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Author Topic: How does electrolysis actually work?  (Read 13888 times)

lyner

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How does electrolysis actually work?
« Reply #25 on: 30/07/2008 23:12:35 »
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Also, if enough negative ions pile up round the positive electrode it stops looking like a positive charge.
That doesn't make sense to me. The electrodes are connected to a low impedance source - a constant voltage supply. Or are you saying there is a screening effect around the electrode?  OH yes - I looked at the link.

But, for a current to flow, there must be a net flow of ions; if they are diffusing back, then how can there be a net flow?

The problem is that those links seem to be dealing with ions in solution and what happens to them. They don't seem to be dealing with the problems that FD introduced.

There has to be a net flow of cations and anions and I think they must be water bits - the logic seems to demand it.

So what produces all these extra available water ions?
 

Offline Farrah Day

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How does electrolysis actually work?
« Reply #26 on: 30/07/2008 23:26:48 »
I sense a bit of progress here... or at least another angle of approach.

Guys, I don't always seem to be able to make it crystal clear exactly what I'm getting at or what I'm struggling with, but from your last post Sophie, it would appear that you now see where I was coming from in relation to the finite number of electrolyte ions. It's nice to be on the same page as everyone else every now and then, :)!

Thanks for that link BC. This bit particularly interests me:

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If a water-soluble electrolyte is added, the conductivity of the water rises considerably. The electrolyte disassociates into cations and anions; the anions rush towards the anode and neutralize the buildup of positively charged H+ there; similarly, the cations rush towards the cathode and neutralize the buildup of negatively charged OH− there. This allows the continued flow of electricity.[1]

By now, you all probably wish I'd settle for some answer - any answer - and stop digging. Trouble is I often find an answer rather annoyingly poses yet another question!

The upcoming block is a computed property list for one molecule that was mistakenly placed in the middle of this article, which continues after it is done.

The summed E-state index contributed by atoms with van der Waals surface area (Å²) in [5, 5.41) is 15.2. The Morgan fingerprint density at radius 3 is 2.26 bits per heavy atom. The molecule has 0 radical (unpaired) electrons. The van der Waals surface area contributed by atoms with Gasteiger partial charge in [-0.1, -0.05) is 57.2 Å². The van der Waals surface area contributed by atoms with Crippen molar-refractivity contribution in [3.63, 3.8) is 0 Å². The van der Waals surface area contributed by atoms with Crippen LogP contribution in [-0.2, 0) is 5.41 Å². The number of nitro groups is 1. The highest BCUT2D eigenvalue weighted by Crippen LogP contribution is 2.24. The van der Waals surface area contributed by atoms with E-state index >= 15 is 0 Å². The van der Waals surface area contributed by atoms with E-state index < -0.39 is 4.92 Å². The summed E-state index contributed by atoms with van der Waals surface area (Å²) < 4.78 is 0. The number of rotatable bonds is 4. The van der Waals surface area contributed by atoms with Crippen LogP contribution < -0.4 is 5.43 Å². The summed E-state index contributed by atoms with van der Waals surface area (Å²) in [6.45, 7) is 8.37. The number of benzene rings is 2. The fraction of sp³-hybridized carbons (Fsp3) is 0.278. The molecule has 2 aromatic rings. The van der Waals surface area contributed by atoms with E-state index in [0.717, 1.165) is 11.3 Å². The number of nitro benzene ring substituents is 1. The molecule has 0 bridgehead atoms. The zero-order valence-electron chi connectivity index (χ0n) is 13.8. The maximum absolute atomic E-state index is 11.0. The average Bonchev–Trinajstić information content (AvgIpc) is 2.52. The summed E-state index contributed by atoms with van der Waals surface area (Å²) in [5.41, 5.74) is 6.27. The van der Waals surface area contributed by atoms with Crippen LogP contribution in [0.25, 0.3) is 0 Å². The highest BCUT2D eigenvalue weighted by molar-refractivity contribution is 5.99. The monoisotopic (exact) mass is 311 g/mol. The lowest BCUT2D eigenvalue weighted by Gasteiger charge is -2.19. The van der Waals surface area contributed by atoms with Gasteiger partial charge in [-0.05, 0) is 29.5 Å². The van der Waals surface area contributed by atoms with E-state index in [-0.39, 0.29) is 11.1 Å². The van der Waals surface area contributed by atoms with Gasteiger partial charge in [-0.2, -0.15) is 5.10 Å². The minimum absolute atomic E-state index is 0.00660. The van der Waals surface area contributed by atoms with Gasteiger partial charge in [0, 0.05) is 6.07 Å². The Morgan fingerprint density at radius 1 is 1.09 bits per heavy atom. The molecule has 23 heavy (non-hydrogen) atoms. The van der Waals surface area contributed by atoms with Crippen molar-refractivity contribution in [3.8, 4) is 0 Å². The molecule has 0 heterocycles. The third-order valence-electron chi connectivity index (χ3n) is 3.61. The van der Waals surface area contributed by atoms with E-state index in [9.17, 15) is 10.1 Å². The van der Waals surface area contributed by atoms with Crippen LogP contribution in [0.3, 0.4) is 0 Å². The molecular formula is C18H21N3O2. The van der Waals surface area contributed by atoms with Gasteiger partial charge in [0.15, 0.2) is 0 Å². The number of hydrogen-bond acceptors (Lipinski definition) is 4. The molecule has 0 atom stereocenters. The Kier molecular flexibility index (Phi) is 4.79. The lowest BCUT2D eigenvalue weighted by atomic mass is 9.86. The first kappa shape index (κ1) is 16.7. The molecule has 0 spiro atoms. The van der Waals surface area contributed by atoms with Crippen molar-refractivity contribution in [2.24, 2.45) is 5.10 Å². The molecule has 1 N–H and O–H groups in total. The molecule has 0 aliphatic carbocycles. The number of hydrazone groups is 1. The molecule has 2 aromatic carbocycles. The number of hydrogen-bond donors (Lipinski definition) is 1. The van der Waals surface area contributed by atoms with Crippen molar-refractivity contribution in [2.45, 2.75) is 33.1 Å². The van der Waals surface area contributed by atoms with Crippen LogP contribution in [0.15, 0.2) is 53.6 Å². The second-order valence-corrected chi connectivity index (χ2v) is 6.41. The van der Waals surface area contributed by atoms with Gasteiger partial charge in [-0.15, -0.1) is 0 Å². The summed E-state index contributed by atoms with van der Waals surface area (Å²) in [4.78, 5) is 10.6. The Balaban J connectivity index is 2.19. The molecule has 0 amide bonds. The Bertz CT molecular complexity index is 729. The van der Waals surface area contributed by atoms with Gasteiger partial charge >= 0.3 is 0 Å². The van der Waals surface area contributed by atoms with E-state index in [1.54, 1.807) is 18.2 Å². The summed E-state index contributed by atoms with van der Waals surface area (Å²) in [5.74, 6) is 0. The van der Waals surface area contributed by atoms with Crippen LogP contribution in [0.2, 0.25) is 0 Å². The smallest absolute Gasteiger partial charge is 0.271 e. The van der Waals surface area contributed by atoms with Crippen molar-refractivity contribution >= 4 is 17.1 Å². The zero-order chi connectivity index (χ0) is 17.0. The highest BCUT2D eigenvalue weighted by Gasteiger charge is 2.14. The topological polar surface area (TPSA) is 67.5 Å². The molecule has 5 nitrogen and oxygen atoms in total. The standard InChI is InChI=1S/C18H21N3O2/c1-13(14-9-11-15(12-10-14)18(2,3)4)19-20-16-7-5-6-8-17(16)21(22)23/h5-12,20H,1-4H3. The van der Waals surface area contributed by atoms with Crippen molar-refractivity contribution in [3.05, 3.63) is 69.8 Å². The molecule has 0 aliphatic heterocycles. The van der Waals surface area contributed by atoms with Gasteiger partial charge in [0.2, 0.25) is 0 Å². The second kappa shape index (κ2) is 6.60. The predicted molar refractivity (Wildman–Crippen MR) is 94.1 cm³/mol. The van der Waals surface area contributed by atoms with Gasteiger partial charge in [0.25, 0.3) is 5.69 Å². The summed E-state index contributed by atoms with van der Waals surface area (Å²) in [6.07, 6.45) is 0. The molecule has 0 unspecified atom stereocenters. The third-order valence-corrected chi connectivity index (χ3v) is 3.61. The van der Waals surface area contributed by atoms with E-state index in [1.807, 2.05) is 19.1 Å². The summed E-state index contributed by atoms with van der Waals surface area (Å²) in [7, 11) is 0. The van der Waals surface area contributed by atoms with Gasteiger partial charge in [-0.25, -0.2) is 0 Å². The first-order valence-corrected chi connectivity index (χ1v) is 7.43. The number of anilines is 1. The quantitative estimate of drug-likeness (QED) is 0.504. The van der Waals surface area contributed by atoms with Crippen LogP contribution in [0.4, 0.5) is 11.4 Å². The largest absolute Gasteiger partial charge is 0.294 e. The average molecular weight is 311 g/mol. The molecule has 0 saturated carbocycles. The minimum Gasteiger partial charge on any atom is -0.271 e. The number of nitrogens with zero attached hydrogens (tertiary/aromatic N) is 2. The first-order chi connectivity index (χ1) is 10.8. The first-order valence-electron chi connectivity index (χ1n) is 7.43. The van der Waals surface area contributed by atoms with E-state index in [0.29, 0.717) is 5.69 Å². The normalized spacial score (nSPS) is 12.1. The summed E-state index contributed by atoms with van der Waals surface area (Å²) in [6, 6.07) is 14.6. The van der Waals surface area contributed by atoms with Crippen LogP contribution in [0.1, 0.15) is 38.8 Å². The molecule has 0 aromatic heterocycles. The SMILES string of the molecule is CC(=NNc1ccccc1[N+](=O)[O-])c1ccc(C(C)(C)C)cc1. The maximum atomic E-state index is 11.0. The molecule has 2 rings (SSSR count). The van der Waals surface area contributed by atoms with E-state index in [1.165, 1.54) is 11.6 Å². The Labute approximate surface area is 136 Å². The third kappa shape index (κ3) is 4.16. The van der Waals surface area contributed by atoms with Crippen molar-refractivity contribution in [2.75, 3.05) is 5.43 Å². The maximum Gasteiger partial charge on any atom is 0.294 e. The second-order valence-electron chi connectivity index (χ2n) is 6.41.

From the quote above something is bothering me ... nothing new there then,  ;).

So let me try to get this straight. Assuming that what BC says is correct (and I'm inclined to think he is), and the water molecule itself reduces and oxidises at the electrodes, this would leave OH- ions near the cathode and H+ ions near the anode. Now, if the electrolyte cations rush toward the cathode and neutralise the H+ and electrolyte anions rush toward the anode to neutralise the OH-... Wait, how would a sodium ion neutralise a OH- ion? Are we talking about the formation of a new compound now, sodium hydroxide? And the sulphate ions... hydrogen sulphate? Why don't the OH- ions at the cathode simply now migrate towards the anode? Wouldn't this allow the continued flow of electricity?  Also I thought that the H+ could only exist by itself for a few femtosceonds and so would form H3O+ with the nearest water molecule?

I'm just a little worried, and I may be wrong but isn't Wikipedia a voluntary information site, so may not be 100% correct. This paragragh uses the term 'disassociates' where I always thought the term was 'dissociates'. Might be something or nothing!

Sophie, I bought an aquarium ph meter to do just as you suggest, but the probe won't fit between my closely spaced electrodes without shorting them. So, I tested a couple of ss plates 1cm apart and indeed the water does seem more acidic and alkaline closer to the electrodes, which would tend to support BC's oxidation and reduction at the electrodes.

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btw, you say the sodium - water reaction doesn't occur. That isn't surprising because a Na+ ion has less attraction for a free electron (screening of the inner shells in Schoolboy terms) than an H+ ion. In fact, doesn't that explain why H2 is produced, preferentially?

I think there is something important in this paragragh that my inferior chemistry knowledge is not allowing me to grasp. However, it might explain why H2 is produced preferentially, but does it explain how it encourages water to reduce in the first place?

It's way past my bedtime and the monitor is now becoming a blur, so, before my brain explodes, I'm going to print off some of the info from the links provided by BC and give it time to sink in.

Thanks again guys.

« Last Edit: 30/07/2008 23:29:55 by Farrah Day »
 

Offline Bored chemist

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How does electrolysis actually work?
« Reply #27 on: 31/07/2008 19:22:34 »
"and the water molecule itself reduces and oxidises at the electrodes, this would leave OH- ions near the cathode and H+ ions near the anode."
Hydroxide ionas are produced at the cathode and are actively repeled into the rest of the solution. Similarly H+ iona are generated near the + charged anode and are sent on their way.
Since water is a mixture of H2O, H+ and OH- in equilibrium these ionic species react when they reach one another.
 

Offline Farrah Day

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How does electrolysis actually work?